Some people have a travel list filled to the brim with fresh and exciting adventures they hope to experience one day. In fact, the 2019 Schwab Survey of Modern Wealth asked participants what they would do with $1 million. Fifty-four percent said they would spend it on travel, house or car. Others, not so much; they prefer to invest, save or pay off their debts, according to the results of the survey. Many people find the mere thought of traveling incredibly stressful. If this sounds too familiar, be prepared to take some notes. We spoke with an expert and are here to share four productive steps to overcoming travel anxiety.
According Dr. Anisha Patel-Dunn, DO, psychiatrist and chief medical officer of Lifestance Health, travel anxiety coincides with the conventional meaning of anxiety, which is described as “chronic, sustained worry significant enough to impact your daily life.” But in this case, it’s explicitly triggered by travel.
Dr Patel-Dunn explains: “People can experience travel anxiety in response to different triggers, but the symptoms can be similar to those of general anxiety and can include changes in sleeping and eating habits. diet, mood swings, racing heartbeat, sweating and feelings of being out of control.”
There are many steps you can take to help overcome travel anxiety, which we’ll get to in a moment. But if you’re constantly experiencing travel anxiety and it interferes with your enjoyment or completely prevents you from traveling, advises Dr. Patel-Dunn: “I encourage you to make an appointment with a mental health professional who can work with to help you develop coping strategies that are unique to you.”
If that’s not terrible and you just want to adopt some habits to help take your stress levels down a notch when you go on a trip, read on to learn four steps that can totally change the life of your plans. vacation.
Anxiety is often triggered by a feeling of uncertainty or out of control of a situation, so it’s essential to prepare for your trip as much as possible before hitting the road. Dr Patel-Dunn suggests: “For travel-specific anxiety, taking small steps to prepare as much in advance as possible can help reduce the severity of your symptoms and help you cope more easily. If you take a flight, try to leave enough time to get to the airport so you don’t feel rushed, for example, and find your terminal in advance. If you are staying at a new hotel, contact them on ahead and ask them if there is anything you should know before traveling or anything you should be aware of before check-in.”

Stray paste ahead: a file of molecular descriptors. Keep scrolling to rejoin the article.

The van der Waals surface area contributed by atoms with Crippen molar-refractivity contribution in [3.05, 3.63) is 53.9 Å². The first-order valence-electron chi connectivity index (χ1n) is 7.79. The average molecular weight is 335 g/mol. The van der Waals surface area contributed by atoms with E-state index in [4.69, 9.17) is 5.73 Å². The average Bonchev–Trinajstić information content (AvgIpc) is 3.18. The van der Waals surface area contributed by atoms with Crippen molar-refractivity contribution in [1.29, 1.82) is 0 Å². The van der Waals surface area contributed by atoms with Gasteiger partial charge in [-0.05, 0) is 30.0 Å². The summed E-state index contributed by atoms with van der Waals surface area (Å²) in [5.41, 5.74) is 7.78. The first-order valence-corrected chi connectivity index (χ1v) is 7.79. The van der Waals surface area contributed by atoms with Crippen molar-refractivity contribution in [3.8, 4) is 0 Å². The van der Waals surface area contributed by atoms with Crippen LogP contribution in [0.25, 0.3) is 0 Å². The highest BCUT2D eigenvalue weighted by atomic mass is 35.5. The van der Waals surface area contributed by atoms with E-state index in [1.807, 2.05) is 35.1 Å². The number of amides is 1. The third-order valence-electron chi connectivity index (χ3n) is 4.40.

Something as simple as distracting yourself while traveling can really help. “Having some of your favorite activities close at hand can be comforting if you experience travel anxiety. Bringing along a favorite book or audiobook, or turning to a favorite mobile game, can help distract you during a trip. theft or in a car,” Dr. Patel-Dunn tells us.
When you get to your travel point, try to incorporate a few tasks that are part of your daily routine. It can help you feel more comfortable and much less stressed. This can include going for an early morning run or walk, meditating, journaling, or stretching with yoga.
Whether it’s sipping piña coladas on a tropical white-sand beach, hiking to the top of a mountain, or relaxing by a cozy campfire in the woods, imagine- you having fun there. Some people just get anxious about all the planning and the steps involved in getting to their destination.
Dr Patel-Dunn points out: “Whether it’s an airport and a plane, a train station, a bus station, your own car or a rental car or carpool, it can feel overwhelming and stressful, and you may forget why you’re even doing it. Visualizing yourself outside of the stressful travel experience and safely at your destination can help calm your nervous system. And don’t forget the pina colada (or a glass of red wine, if that’s more your style)!
It is important to do what brings you comfort and ease. If focusing on a “worst-case scenario” triggers your stress, think about what would bring you some level of comfort.
Dr. Patel-Dunn gives some examples. “If you’re driving a long distance and you’re worried about getting lost, maybe research a few different routes you could take and bring a backup charger for your phone in case of an emergency. If you’re worried about getting in unfamiliar area, contact loved ones who may have visited your destination, or join an online travel group or forum that can give you more information and make you feel more comfortable,” she says. .
Alexa is the associate editor of Eat This, Not That!’s Mind + Body, overseeing the M+B channel and bringing readers compelling stories about fitness, wellness and self-care. Learn more about Alexa
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